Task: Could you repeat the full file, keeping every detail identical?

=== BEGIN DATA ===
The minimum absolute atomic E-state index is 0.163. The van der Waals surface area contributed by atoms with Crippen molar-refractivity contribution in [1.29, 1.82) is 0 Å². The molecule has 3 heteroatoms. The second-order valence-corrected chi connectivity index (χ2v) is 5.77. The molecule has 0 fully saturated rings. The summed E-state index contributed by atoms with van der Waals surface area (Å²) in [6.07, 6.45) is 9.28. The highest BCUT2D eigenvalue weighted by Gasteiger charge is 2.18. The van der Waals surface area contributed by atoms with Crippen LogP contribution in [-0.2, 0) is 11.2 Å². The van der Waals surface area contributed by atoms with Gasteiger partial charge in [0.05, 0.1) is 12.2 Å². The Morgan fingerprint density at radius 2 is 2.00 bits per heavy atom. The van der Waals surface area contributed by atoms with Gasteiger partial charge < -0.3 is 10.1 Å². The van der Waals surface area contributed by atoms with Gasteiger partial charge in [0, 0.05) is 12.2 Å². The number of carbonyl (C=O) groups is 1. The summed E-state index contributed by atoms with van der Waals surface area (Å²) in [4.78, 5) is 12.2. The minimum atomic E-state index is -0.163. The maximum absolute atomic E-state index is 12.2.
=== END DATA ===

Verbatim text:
The minimum absolute atomic E-state index is 0.163. The van der Waals surface area contributed by atoms with Crippen molar-refractivity contribution in [1.29, 1.82) is 0 Å². The molecule has 3 heteroatoms. The second-order valence-corrected chi connectivity index (χ2v) is 5.77. The molecule has 0 fully saturated rings. The summed E-state index contributed by atoms with van der Waals surface area (Å²) in [6.07, 6.45) is 9.28. The highest BCUT2D eigenvalue weighted by Gasteiger charge is 2.18. The van der Waals surface area contributed by atoms with Crippen LogP contribution in [-0.2, 0) is 11.2 Å². The van der Waals surface area contributed by atoms with Gasteiger partial charge in [0.05, 0.1) is 12.2 Å². The Morgan fingerprint density at radius 2 is 2.00 bits per heavy atom. The van der Waals surface area contributed by atoms with Gasteiger partial charge < -0.3 is 10.1 Å². The van der Waals surface area contributed by atoms with Gasteiger partial charge in [0, 0.05) is 12.2 Å². The number of carbonyl (C=O) groups is 1. The summed E-state index contributed by atoms with van der Waals surface area (Å²) in [4.78, 5) is 12.2. The minimum atomic E-state index is -0.163. The maximum absolute atomic E-state index is 12.2.